The 16-year-old from Mexico has a 2.78 ERA, 1.268 WHIP and 10.6 K/9 with Single-A Great Lakes, for whom Lee – the Dodgers’ No. 1 pitching prospect entering this year – had a 3.47 ERA, 1.220 WHIP and 7.5 K at age 19 in 2011. If Lee is on track for a mid-2014 arrival in the majors (notwithstanding a potential cup of coffee this September), Urias could realistically hit Dodger Stadium before his 20th birthday in 2016.

Like I said, I’m getting ahead of myself.  Just having fun thinking about it.

For perspective, Clayton Kershaw had a 2.77 ERA, 1.253 WHIP and 12.4 K/9 with Great Lakes at age 19 in 2007. He was in the majors one year later, two months after turning 20. Urias is arguably the Dodgers’ best pitching prospect in the seven years since they drafted Kershaw, the gold standard.

Jul 06

Bums aim to garner another victory

As you can see at left, the Dodgers have momentum since June 21, particularly against the Giants, but they’ll be tested tonight.

They face Madison “Don’t Call Me James” Bumgarner, who has a 3.08 ERA this year and a 2.54 career ERA when facing Los Angeles. In two starts this year against the Dodgers, Bumgarner has pitched 15 innings and allowed two runs on seven hits and a walk, while striking out 11.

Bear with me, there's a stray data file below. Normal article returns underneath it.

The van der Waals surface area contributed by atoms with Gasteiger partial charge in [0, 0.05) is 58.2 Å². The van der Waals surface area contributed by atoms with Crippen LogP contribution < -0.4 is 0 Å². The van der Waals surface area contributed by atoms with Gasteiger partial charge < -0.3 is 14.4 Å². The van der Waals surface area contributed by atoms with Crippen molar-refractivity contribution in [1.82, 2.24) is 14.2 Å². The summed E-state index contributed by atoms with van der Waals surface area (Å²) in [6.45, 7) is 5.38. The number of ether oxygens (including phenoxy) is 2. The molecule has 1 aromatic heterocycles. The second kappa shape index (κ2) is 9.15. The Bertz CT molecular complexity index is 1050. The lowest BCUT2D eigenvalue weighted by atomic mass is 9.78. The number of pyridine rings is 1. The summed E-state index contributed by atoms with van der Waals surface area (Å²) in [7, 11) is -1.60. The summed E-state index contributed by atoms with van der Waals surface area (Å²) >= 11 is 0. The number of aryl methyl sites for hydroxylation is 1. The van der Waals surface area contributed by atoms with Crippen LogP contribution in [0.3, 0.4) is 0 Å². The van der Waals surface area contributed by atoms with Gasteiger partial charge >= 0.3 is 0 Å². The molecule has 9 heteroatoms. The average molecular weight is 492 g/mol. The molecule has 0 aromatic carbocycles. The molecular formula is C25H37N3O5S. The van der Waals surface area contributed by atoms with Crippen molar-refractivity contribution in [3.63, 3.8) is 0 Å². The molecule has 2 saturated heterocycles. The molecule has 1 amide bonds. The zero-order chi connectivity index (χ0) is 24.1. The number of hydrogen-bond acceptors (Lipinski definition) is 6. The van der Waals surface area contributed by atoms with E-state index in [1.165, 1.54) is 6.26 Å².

For his part, Bumgarner might well be looking forward to his rematch with Yasiel Puig who homered and singled in a 3-1 Dodger victory June 24.

Since June 21, the Dodgers and Giants have each allowed 53 runs. But Los Angeles has scored 72, while San Francisco has tallied 24.

In the Dodgers’ two losses, they have allowed a total of 25 runs. In their 11 wins, they have allowed 28 runs.

* * *

Here’s an update on the Dodgers’ apparently nearly completed pursuit of Marlins pitcher Ricky Nolasco, from MLB Trade Rumors.

* * *

Clayton Kershaw is an National League All-Star. Yasiel Puig was not named to the NL reserves, but we’ll see if he (or teammate Adrian Gonzalez) can make it in via the final fan vote. Personally, I’m perfectly happy to have Puig chill for the All-Star break.

Dodgers at Giants, 4:15 p.m.

Jul 05

The redemption of Juan Uribe reaches new levels

There have been Dodgers who have had their downs and ups, but I can’t remember such a purely bottom-to-top tale of redemption as the one of Juan Uribe.

Uribe’s season-long renaissance, in the third year of his three-year contract with the Dodgers, reached full flower tonight, with a double, triple, home run and seven RBI in the Dodgers’ 10-2 rout of San Francisco.